Tree, 5–6 m; bark rough. Leaves 14–20 × 5–6.5 cm, ovate-lanceolate, upper surface reticulate, lower surface covered with a two-layered indumentum, the upper layer dense, cinnamon, composed of strongly fimbriate narrowly cup-shaped hairs, the lower compacted; petioles terete. Flowers 9–15 in a truss, 7-lobed, pale rose with a crimson blotch, campanulate, nectar pouches lacking, (30–)40–50 mm; stamens 14; ovary glabrous or with a few rufous hairs. Flowering April-May. Royal Horticultural Society (1997)
Distribution China Sichuan
Habitat c.2,000 m
RHS Hardiness Rating H6
Conservation status Vulnerable (VU)
Taxonomic note This species may be distinguished from the remaining members of the subsection by the almost glabrous ovary. Royal Horticultural Society (1997)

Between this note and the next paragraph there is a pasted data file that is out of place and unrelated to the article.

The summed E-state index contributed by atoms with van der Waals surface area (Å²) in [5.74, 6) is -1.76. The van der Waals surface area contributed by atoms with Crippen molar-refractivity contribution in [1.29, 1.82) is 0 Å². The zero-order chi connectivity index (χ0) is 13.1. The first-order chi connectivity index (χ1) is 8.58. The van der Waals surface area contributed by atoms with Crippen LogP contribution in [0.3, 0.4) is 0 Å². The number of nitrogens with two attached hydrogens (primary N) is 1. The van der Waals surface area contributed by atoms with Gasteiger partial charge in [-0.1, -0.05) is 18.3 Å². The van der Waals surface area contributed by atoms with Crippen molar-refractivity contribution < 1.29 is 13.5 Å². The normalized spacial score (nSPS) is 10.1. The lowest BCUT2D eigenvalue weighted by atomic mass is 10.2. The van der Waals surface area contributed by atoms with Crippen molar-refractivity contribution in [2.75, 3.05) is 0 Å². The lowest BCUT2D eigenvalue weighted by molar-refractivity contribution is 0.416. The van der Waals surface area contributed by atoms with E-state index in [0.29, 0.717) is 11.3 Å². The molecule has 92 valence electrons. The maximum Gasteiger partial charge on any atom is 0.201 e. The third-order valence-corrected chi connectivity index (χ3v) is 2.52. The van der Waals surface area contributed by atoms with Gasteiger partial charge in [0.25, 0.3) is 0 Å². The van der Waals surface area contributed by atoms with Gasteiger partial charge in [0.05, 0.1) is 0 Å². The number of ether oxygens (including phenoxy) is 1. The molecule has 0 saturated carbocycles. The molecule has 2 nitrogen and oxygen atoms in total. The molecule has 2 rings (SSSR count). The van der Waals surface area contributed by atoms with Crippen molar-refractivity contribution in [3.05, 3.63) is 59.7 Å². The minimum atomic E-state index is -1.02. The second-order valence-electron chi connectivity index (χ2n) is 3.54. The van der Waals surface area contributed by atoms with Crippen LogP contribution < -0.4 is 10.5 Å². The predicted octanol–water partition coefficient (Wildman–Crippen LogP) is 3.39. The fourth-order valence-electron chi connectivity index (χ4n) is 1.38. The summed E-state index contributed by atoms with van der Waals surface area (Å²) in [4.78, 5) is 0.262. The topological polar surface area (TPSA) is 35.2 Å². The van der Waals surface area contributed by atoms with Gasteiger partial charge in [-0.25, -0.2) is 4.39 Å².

An evergreen tree up to 25 ft high; young shoots grey-downy at first, glabrous later. Leaves 5 to 10 in. long, 2 to 4 in. wide, from oblong-ovate to oblanceolate; soon glabrous above, densely clothed beneath with pale yellowish grey or pale brown velvety down; stalk 1 to 11⁄2 in. long. Flowers about fifteen in a rounded truss opening in April and May. Calyx a mere wavy rim. Corolla seven-lobed, bell-shaped, 11⁄4 in. long, white tinged with pink outside, with a blotch and spots of crimson inside. Stamens fourteen, white with down at the base; ovary and style glabrous. Bot. Mag., n.s., t. 231. (s. Falconeri)
Native of Szechwan, China; discovered and introduced by Wilson in 1908. The flowers were unknown until plants flowered in this country in 1923, or possibly before. Like most of the rhododendrons of Wilson’s introduction, it is quite hardy at Kew and is well worth growing in similarly unfavourable spots.